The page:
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Antibiotic over-prescribing guidelines: yet more proof that NICE is out of touch

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Last month’s myocardial-infarction-inducing headline was ‘GPs should be referred to GMC for persistently over-prescribing antibiotics says NICE’. Forget the farming industry (which uses 45% of the antibiotics in the UK) and forget hospital specialists who only seem to know how to spell ‘co-amoxiclav’ and ‘cefalexin’: the real culprits are those pesky GPs again!

Fortunately the GMC laughed off the suggestion, with Niall Dickinson releasing a statement saying that ‘we see this as being more about changing the norms of practice generally than pursuing individual doctors.’

NICE seems increasingly out of touch with real world general practice. It has withdrawn another draft of its diabetes guidelines, and released guidelines on chronic kidney disease which rely on tests that don’t exist yet in primary care. Then there are the new suspected cancer guidelines. Has anyone managed to learn these or been able to implement them without collapsing the health economy?

But what struck me most was that this story highlighted once again that those in power want to hold GPs to account for their prescribing, yet there is no way for us to know what drugs we actually prescribed, and which are simply carried over from a GP who retired fifty years ago.

I want to know whether I’m a safe prescriber because (and this is the important bit) I actually really like my job and I like my patients. It may sound twee, but I want to do a good job and if I’m not, then I want to know about it. However, in my prescribing data are items prescribed by our nurse practitioners, our locums, our registrars, GPs who no longer work with us and quite a lot of items which we’ve been ‘asked’ to prescribe by secondary care. It is a complete mess.

At last year’s BMA Annual Representative Meeting there was even a motion passed on this subject as it affects both primary and secondary care. Trainees as well as staff and associate specialist surgeons have their outcomes recorded as if the consultant in charge performed the surgery. We rely on good data to improve our practice and improve patient care. How can we do this, when there is so much useless data in the eco-system?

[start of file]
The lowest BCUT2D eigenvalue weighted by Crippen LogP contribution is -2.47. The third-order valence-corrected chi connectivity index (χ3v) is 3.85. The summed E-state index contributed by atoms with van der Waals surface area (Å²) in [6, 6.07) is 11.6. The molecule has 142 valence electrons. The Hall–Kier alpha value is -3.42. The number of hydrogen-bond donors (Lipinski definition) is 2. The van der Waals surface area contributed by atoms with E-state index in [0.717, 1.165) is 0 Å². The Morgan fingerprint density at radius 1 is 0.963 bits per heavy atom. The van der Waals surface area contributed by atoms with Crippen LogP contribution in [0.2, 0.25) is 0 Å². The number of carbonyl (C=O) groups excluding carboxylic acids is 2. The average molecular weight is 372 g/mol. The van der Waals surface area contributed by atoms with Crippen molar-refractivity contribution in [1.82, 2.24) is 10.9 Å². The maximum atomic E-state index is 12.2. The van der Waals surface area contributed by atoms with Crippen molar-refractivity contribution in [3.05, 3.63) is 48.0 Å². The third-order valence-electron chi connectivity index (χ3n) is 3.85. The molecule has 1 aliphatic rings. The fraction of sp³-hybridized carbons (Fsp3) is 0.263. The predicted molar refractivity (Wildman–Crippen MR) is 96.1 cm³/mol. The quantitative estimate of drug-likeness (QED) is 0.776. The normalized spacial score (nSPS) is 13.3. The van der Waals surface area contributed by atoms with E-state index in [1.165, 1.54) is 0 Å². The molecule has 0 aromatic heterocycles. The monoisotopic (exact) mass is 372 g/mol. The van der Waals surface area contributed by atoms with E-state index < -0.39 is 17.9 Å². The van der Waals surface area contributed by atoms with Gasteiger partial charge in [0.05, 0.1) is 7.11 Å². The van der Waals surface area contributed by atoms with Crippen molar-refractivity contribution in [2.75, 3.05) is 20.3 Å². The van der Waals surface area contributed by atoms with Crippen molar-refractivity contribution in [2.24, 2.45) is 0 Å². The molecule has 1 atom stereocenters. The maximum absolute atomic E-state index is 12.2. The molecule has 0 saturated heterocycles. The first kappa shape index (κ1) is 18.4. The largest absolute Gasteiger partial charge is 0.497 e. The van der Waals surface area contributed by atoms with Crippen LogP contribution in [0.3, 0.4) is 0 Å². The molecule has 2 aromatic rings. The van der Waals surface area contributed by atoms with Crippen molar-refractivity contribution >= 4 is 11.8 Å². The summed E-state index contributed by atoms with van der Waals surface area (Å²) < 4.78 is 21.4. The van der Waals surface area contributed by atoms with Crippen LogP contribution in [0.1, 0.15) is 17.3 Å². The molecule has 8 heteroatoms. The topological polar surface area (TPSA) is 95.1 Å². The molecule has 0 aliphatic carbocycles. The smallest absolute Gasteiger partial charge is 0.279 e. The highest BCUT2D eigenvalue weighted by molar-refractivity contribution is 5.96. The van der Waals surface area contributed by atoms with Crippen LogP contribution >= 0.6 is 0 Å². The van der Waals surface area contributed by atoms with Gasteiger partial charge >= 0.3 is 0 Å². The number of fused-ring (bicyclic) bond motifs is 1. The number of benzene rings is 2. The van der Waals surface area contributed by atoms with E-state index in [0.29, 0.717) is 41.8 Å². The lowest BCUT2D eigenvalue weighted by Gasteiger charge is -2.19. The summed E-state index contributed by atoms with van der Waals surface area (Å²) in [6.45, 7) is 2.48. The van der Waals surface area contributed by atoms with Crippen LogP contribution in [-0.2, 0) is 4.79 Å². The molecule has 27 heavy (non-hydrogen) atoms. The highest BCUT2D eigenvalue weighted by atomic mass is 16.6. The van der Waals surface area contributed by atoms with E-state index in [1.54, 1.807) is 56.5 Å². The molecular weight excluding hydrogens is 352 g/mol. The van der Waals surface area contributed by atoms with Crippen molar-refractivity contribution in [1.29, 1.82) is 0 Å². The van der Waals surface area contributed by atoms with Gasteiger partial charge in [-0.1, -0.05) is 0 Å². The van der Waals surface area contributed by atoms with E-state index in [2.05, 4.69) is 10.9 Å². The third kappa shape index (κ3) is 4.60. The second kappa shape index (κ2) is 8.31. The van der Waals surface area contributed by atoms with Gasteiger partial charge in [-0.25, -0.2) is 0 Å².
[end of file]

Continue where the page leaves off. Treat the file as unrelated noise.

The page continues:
My proposal is simple. Every item prescribed should be linked to the person who prescribed it previously. Every fully registered doctor who is able to prescribe should be given an identification key to enable this. We should be able to access our performance data in a user friendly website which compares our prescribing to similar professionals working in similar populations and environments.

Until then, for each appraisal, I will continue my efforts to reflect on data that isn’t really about me.

Dr Phil Williams is a First5 GP in Lincoln, and former RCGP National Lead for the First5 initiative

 

 

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Readers' comments (1)

  • All these measures of finding fault, pointing fingers help no one. What do you achieve even if you linked it to a GP who prescribed the medicine fifty years(really!) back.
    What would be more useful is non punitive education, information sharing on prescribing patterns, raising patient awareness at a bigger scale ( wake up RCGP!) and supporting individual prescriber when they are forced to reflect on their clinical decision even when they have acted in the best interest of the patient.

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